Kate Leppanen '04MS on the Lasting Impact of the Pandemic in Libraries
While I hope that someday soon I'll safely sit across from someone at the Reference Desk and recommend the next book I know they’ll love, it’s been a joy to see my patrons’ masked faces at curbside pick-up and reconnect in a limited way.
What inspired you to pursue a career in library science?
After graduating from Bowdoin College in 2001 with a degree in classical archaeology, I decided that the path to becoming an archaeologist was not for me. I spent the next two years working as staff for the College in both the Library and IT Departments and realized that my strengths and interests focused strongly upon research, organization, and technology. With the ever-changing nature of library science in the 21st century and my love of research, library science seemed like a perfect fit.
Why did you decide to attend Simmons?
Many of my colleagues from my time working at Bowdoin’s Hawthorne-Longfellow Library had attended Simmons and recommended the University very highly. With my background working in a college library and my degree in archaeology, I intended to pursue a career in archives or university reference — institutions of which there is a wealth of in Boston. While I did not end up in archives or a college library, the archives internship I had at Simmons was one of my best educational experiences there.
Tell us about your position at Cary Memorial Library before the pandemic started.
My role at Cary Memorial Library has dramatically changed in the nearly fourteen years that I’ve been here. I was initially hired as the Public Services Librarian, working in both Reference and Technology, based not on my knowledge of technology, but on my willingness to try, fail, and learn. Over the years, I’ve moved into my current role as Systems Manager managing multiple networks, hundreds of devices, and technology purchasing, while still working with the public at our busy Reference desk.
Tell us about how your work has changed since the pandemic began.
One of the most significant changes in my role has been adapting to the pace at which the world is changing. Prior to March, I’d carefully research any new service, technology, or software, and I’d ensure that my staff had adequate training before its release. Since the pandemic, we’re having to adapt a lot more rapidly, select and purchase emerging technology and software, and learn on the fly.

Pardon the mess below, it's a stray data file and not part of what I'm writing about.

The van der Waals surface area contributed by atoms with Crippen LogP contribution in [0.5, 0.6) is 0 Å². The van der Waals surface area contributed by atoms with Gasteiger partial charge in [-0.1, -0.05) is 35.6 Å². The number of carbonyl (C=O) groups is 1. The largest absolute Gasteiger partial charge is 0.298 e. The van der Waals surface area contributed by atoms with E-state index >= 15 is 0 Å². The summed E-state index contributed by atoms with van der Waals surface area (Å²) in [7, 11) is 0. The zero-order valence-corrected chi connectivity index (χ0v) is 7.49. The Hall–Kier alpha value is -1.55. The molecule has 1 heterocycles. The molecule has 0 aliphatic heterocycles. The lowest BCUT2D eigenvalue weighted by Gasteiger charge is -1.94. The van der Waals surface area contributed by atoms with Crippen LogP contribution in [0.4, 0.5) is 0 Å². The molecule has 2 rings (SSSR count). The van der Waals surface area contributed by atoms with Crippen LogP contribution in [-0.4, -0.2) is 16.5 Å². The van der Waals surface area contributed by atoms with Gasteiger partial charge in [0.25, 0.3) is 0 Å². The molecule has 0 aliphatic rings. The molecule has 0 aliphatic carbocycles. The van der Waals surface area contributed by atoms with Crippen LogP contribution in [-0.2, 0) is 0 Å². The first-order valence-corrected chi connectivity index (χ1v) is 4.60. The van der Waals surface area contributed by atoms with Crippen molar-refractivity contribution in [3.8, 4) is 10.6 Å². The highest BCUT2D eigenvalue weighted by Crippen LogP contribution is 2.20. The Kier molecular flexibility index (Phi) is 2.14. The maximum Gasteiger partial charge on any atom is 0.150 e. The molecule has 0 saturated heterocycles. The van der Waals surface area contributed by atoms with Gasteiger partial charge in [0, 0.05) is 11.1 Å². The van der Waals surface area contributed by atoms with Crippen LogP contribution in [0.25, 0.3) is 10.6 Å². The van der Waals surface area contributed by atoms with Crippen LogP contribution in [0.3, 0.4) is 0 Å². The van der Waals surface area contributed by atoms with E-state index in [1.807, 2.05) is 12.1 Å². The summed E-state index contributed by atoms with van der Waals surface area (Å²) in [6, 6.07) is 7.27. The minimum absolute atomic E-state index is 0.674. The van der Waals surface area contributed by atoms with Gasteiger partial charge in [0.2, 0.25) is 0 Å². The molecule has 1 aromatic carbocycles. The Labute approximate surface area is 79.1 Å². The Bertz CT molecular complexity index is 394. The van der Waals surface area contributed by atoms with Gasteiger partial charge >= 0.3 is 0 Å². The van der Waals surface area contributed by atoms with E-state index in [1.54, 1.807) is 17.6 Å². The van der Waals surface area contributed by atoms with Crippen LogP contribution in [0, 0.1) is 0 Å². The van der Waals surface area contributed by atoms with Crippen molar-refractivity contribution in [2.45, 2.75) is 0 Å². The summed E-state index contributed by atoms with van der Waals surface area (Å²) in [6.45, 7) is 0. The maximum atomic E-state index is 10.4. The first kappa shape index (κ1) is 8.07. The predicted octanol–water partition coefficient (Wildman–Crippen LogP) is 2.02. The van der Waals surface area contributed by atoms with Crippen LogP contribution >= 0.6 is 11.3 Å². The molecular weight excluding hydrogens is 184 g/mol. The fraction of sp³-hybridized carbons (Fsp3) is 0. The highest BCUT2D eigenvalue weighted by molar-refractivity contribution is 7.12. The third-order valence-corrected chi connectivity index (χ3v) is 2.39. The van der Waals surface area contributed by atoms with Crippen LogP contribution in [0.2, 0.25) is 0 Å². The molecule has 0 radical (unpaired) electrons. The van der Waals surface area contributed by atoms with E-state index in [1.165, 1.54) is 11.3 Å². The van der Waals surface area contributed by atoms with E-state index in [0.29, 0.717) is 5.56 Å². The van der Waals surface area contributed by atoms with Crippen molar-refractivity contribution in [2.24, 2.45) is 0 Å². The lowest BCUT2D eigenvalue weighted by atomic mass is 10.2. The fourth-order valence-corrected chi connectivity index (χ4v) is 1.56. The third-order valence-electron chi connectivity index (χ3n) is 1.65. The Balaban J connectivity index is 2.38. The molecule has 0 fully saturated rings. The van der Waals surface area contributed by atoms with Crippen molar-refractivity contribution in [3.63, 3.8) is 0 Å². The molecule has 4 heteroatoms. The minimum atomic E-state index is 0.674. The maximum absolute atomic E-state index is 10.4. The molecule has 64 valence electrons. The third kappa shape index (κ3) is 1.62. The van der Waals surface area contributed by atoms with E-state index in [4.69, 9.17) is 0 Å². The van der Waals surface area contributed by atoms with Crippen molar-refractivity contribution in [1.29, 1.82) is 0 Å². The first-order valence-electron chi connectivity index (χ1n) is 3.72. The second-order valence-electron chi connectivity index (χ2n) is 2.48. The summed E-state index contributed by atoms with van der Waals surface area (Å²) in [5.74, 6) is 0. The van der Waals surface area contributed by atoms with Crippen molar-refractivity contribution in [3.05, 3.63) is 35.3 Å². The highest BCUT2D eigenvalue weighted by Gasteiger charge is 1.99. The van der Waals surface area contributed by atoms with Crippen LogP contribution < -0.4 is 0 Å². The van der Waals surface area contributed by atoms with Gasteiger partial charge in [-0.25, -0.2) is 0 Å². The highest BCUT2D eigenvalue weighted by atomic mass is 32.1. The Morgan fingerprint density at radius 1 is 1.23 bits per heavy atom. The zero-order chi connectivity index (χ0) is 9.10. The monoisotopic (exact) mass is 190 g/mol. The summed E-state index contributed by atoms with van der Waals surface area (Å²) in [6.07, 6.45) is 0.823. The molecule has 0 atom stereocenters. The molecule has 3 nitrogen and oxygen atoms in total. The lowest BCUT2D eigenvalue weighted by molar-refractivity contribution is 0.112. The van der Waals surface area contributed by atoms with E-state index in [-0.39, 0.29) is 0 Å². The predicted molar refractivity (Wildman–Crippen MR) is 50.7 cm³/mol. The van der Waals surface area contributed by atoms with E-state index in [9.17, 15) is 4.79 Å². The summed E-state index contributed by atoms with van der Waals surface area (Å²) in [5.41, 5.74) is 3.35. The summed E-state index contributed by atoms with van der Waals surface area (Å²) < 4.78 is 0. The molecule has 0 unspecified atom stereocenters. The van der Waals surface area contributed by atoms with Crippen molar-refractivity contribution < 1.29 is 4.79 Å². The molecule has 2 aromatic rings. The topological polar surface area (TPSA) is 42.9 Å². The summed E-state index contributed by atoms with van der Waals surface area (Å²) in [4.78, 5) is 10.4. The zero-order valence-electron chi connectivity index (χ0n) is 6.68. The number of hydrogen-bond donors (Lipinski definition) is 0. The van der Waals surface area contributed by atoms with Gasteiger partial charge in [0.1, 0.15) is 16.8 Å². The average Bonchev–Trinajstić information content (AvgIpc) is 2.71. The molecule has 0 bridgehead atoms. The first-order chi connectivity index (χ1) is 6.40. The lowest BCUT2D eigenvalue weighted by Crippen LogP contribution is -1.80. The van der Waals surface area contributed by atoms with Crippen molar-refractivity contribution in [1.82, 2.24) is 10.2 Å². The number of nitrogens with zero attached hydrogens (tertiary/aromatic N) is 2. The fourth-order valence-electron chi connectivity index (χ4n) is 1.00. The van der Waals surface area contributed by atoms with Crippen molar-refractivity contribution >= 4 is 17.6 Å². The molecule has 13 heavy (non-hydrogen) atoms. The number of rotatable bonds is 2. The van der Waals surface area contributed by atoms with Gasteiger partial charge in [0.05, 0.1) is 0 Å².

How has your library adapted to meet the needs of the community during the pandemic?
Our staff has been so willing and versatile in adapting to the needs of the community. Almost immediately, we were able to bring our Adult and Youth Services programming online using tools like YouTube and Zoom. Our Reference Department pivoted to providing robust email reference services and a wealth of online instructional videos on how to use electronic resources. Soon after the quarantine measures eased in Massachusetts, Cary Library launched curbside pick-up services, which required almost daily adjustments to workflow in its initial days.
Do you think the pandemic will bring lasting change to libraries?
The pandemic will surely have a lasting effect on all libraries and every job dealing with technology. In these last few months, we’ve learned just how much can be done online and just how powerful connecting in person can be. I think that a lot of services such as programming, reference, and reader’s advisory are going to be offered both in-person and digitally. My role in technology and reference will continue to evolve as even more products and services are launched to assist libraries in re-opening.
What do you find most rewarding about your work?
For me, the most rewarding aspect of my work is the connection with the public. While I hope that someday soon I'll safely sit across from someone at the Reference Desk and recommend the next book I know they’ll love, it’s been a joy to see my patrons’ masked faces at curbside pick-up and reconnect in a limited way.